Basis Vectors

The set of Vectors that defines space is called the basis.

We refer to these vectors as basis vectors.

In 2d space, basis vectors are commonly defined as i^=[10]\hat{i} = \begin{bmatrix}1 \\ 0\end{bmatrix} and j^=[01]\hat{j} = \begin{bmatrix}0 \\ 1\end{bmatrix}.

These particular vectors are called the standard basis vectors. We can think of them as 1 in the direction of X and 1 in the direction of Y.

We can think of all other vectors in the space as Linear Combinations of the basis vectors.

For example, if I have vector [107]\begin{bmatrix}10 \\ -7\end{bmatrix}, we can treat each component as scalar (see Vector Scaling) for the basis vectors: 10[10]+(7)[01]10\begin{bmatrix}1 \\ 0\end{bmatrix} + (-7)\begin{bmatrix}0 \\ 1\end{bmatrix}.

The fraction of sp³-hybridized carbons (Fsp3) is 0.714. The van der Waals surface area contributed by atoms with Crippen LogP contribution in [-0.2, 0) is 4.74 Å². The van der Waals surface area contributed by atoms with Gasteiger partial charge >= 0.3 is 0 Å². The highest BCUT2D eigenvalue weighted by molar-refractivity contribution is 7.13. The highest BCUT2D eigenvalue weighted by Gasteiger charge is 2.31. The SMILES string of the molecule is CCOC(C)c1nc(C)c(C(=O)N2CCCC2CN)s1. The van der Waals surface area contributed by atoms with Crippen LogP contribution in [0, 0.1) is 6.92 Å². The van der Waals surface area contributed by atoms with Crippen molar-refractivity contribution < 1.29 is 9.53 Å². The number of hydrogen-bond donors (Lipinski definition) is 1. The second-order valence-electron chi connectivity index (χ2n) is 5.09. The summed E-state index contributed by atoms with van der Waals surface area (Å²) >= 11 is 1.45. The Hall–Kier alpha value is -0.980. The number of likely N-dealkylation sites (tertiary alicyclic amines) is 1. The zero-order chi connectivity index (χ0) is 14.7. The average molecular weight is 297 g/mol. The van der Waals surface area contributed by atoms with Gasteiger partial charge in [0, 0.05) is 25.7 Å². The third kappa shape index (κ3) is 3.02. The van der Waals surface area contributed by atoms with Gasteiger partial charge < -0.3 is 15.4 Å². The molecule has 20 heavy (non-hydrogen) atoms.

We can choose any set of vectors as the basis vectors for space, giving us entirely new coordinate systems. However, they must meet the following criteria:

  • They're linear independent. That means you cannot get one Vector by just scaling the other.
  • They span the space. That means, by taking a linear combination of the two scaled vectors, you can return any vector.

Basis vectors don't have to be orthogonal to each other, but transformations become more challenging with a non-orthogonal basis.

In applications that require visualizing 3d space, like a game studio or a 3d modeling program, it's common for the basis vectors of the space to be displayed prominently. They are typically colored XYZ\color{red}{X}\color{green}{Y}\color{blue}{Z}, the color order mapping each axis to a color in RGB according to this post.

Basis vectors in PlayCanvas

Basis vectors in PlayCanvas

3Blue1Brown (2016) Dye et al. (2018)


David Dye, Sam Cooper, and Freddie Page. Mathematics for Machine Learning: Linear Algebra - Home. 2018. URL:

3Blue1Brown. Linear combinations, span, and basis vectors. August 2016. URL: